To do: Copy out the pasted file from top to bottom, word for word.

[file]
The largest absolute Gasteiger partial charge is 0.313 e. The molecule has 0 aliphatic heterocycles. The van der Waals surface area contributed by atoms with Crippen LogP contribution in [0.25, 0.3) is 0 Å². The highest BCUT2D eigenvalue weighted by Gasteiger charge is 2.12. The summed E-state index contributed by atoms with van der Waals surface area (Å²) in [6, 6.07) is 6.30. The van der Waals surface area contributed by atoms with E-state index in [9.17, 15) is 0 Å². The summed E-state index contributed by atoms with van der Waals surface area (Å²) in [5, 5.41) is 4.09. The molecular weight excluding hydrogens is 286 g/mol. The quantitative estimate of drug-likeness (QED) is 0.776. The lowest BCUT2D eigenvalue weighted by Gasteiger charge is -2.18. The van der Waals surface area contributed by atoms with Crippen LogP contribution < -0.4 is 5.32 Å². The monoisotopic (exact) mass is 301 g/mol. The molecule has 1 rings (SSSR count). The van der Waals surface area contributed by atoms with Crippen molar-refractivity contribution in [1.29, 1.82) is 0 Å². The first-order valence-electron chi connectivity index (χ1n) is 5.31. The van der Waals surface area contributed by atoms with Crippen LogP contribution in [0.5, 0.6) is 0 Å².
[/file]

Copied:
The largest absolute Gasteiger partial charge is 0.313 e. The molecule has 0 aliphatic heterocycles. The van der Waals surface area contributed by atoms with Crippen LogP contribution in [0.25, 0.3) is 0 Å². The highest BCUT2D eigenvalue weighted by Gasteiger charge is 2.12. The summed E-state index contributed by atoms with van der Waals surface area (Å²) in [6, 6.07) is 6.30. The van der Waals surface area contributed by atoms with E-state index in [9.17, 15) is 0 Å². The summed E-state index contributed by atoms with van der Waals surface area (Å²) in [5, 5.41) is 4.09. The molecular weight excluding hydrogens is 286 g/mol. The quantitative estimate of drug-likeness (QED) is 0.776. The lowest BCUT2D eigenvalue weighted by Gasteiger charge is -2.18. The van der Waals surface area contributed by atoms with Crippen LogP contribution < -0.4 is 5.32 Å². The monoisotopic (exact) mass is 301 g/mol. The molecule has 1 rings (SSSR count). The van der Waals surface area contributed by atoms with Crippen molar-refractivity contribution in [1.29, 1.82) is 0 Å². The first-order valence-electron chi connectivity index (χ1n) is 5.31. The van der Waals surface area contributed by atoms with Crippen LogP contribution in [0.5, 0.6) is 0 Å².